God chose this Jewish teenage girl to be the mother of humanity’s Savior. I love her initial confusion about how she’s going to have the baby. She was engaged to a man named Joseph but hadn’t slept with him yet— hadn’t slept with anyone yet. She couldn’t imagine having a baby outside of marriage. Already that tells me a lot about Mary.
And then, when the angel reassured her it was all going to happen according to God’s plan and through his power, Mary said yes. She offered herself body and soul to God, even though in her culture unwed pregnant teens could have faced death by stoning.
She said yes, and God’s Spirit overshadowed her.
the almighty overshadowed you—
bringing you light.
veiled in Spirit, he wove
himself through your soul
whispering life to your womb.
the almighty overshadowed you,
and the power of his presence
passed through you,
and into your Son.
and into the world.
and eventually into me.
you are my sister in faith and
the mother of my God.
he overshadowed you
with the fire of his presence.
For nine months Mary carried the light of the world in the warmth of her womb. And then, in a stable surrounded by a bunch of farm animals, she gave birth to her firstborn son. She lovingly wrapped him in strips of cloth and laid the light of life in the manger. As the apostle John wrote, “Life itself was in him, and this life gives light to everyone. The light shines through the darkness, and the darkness can never extinguish it” (John 1:4-5).
It’s so absurd, this king of the galaxies lying in a feed box for animals, this Creator crying in the stable. Anyone can see at this point that this story isn’t man-made. Who would ever believe it? If I were making up a religion that I wanted people to believe in, I’d never insert stuff like this. Only God could tell a story this ludicrous and then claim that it is true.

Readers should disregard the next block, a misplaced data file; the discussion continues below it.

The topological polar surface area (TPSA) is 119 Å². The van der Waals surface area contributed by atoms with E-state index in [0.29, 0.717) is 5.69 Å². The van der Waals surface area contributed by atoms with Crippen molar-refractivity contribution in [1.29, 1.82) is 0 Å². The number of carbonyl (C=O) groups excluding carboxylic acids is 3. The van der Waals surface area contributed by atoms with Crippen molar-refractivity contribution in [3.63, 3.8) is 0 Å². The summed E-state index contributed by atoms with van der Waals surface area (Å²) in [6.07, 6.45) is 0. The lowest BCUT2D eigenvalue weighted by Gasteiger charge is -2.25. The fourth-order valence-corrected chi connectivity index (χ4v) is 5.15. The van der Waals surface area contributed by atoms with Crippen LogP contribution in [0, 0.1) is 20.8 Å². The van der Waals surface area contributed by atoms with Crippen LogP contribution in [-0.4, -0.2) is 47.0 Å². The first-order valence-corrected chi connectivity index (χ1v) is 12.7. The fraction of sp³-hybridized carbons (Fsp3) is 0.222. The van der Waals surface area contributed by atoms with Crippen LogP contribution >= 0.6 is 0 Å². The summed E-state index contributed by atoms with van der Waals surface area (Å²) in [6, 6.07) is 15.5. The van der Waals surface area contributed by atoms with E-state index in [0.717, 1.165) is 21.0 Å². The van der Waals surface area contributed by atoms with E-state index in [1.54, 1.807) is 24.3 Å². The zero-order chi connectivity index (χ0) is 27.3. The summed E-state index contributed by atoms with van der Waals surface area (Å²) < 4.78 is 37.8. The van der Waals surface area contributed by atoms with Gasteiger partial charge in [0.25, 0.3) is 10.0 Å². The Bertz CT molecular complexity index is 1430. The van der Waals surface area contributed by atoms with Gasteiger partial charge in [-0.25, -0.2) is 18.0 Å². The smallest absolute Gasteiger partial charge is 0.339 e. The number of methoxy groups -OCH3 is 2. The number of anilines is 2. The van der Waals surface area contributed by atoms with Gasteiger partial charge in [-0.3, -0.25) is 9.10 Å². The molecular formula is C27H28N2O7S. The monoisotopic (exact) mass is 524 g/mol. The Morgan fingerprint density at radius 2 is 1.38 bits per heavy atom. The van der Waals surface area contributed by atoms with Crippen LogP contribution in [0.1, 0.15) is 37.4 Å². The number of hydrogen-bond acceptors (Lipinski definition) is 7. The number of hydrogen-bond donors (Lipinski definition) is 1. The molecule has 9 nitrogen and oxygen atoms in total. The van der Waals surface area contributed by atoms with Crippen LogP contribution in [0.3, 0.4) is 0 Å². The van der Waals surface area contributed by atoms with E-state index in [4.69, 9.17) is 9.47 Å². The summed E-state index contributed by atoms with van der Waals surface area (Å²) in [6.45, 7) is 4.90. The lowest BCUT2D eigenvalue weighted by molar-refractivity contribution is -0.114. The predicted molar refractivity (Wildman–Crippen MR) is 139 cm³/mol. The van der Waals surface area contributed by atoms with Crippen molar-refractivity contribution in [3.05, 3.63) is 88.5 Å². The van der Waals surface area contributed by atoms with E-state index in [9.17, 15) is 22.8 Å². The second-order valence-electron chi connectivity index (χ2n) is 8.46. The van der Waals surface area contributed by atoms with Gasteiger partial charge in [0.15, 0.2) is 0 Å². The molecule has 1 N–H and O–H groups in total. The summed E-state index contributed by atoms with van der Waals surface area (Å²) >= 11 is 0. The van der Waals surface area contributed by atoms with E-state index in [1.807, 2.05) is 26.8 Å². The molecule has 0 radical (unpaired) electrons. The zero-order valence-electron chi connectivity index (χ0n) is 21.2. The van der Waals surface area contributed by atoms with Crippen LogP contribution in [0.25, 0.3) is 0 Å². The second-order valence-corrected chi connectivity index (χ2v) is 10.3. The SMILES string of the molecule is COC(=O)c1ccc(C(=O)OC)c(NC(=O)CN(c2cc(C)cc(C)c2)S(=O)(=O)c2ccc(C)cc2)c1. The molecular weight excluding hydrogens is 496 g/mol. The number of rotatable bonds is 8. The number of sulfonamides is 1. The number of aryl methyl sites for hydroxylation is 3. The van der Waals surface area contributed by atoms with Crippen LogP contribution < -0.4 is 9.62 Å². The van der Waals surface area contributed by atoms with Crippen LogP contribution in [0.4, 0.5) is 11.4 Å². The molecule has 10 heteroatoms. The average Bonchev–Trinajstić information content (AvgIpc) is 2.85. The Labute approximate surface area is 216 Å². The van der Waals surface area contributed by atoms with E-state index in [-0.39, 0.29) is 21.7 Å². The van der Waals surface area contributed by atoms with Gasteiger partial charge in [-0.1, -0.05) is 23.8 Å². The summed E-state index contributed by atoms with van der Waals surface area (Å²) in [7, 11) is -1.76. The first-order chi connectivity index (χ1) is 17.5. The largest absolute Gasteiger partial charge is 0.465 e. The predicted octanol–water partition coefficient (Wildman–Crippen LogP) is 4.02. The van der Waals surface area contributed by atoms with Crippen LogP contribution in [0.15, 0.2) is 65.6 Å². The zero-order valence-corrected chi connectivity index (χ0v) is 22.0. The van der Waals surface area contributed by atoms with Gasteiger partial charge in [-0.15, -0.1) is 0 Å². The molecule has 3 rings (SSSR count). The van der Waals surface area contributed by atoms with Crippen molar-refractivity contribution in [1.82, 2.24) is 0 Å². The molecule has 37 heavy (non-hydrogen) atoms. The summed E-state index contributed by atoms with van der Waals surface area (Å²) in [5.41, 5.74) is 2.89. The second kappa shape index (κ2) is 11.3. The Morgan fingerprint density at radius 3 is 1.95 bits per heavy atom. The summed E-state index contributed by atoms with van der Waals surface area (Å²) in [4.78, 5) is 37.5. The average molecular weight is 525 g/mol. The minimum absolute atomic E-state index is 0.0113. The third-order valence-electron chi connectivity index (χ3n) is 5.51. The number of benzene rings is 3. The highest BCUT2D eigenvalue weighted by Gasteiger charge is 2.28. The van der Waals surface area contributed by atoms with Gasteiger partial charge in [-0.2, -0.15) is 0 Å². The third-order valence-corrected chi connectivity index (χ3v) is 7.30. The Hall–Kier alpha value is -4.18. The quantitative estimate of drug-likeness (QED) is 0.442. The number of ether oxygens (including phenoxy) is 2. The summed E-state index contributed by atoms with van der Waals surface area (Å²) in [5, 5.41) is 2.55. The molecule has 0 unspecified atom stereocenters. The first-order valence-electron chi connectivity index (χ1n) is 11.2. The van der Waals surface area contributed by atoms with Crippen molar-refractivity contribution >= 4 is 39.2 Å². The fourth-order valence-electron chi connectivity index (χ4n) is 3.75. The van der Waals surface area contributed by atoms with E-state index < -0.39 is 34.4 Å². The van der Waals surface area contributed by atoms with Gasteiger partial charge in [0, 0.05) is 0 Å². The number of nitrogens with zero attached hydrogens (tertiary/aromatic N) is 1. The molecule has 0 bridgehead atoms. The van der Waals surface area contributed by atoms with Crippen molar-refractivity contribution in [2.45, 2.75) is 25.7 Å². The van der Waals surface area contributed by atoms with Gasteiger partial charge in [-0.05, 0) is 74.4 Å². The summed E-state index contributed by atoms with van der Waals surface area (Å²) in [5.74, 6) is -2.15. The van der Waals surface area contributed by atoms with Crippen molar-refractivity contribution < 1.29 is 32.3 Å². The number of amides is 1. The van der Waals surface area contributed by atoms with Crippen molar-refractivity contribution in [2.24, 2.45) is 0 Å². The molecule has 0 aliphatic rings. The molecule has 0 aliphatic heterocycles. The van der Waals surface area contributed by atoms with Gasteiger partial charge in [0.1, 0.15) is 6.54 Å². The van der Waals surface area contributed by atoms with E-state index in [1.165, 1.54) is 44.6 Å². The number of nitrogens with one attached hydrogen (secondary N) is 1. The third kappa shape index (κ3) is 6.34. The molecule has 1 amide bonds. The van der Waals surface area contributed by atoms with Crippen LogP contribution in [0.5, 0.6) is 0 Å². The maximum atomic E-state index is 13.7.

Mary’s tiny baby would separate light from darkness. This child would cause a line to be drawn in the sands of eternity and in the hearts of all people everywhere. He would shine into, and then through, the lives of all who would choose to follow him. As Jesus said later, “I am the light of the world. If you follow me, you won’t be stumbling through the darkness, because you will have the light that leads to life. . . . I have come as a light to shine in this dark world, so that all who put their trust in me will no longer remain in the darkness” ( John 8:12; 12:46) and “Believe in the light while there is still time; then you will become children of the light” ( John 12:36).
The words of Jesus have the power to impale the darkness and create offspring of light. Life was in him, and this life gives light to the world. A world as dark as ours is in need of the light of God, and it arrived one night in a manger. All of creation had been waiting since Eden for the dawning of this baby’s birth.
And then the child grew and the word spread. He was different. So much like us, yet so different from us. We have both light and darkness threaded into our hearts. We can see both dawn and dusk in our souls, but he was light with no shadow, illumination with no night.
That first Christmas God sent a light so strong we would never have to be afraid of the dark again.
“Daddy, will you smile at me?” the children of Israel asked.
“Yeah,” said God, climbing into a manger.
touching the unseen
whisper past me,
leave me in the wake of your words,
stunned into silence, enlightened by
the wonder of your presence.
the night of your birth is a question
wrapped in a question to me.
unwrap them one by one
and reveal yourself to my soul
with the light that springs
from your ever-dawning heart.
in a whisper of light you landed in a manger
i am living for the day you will land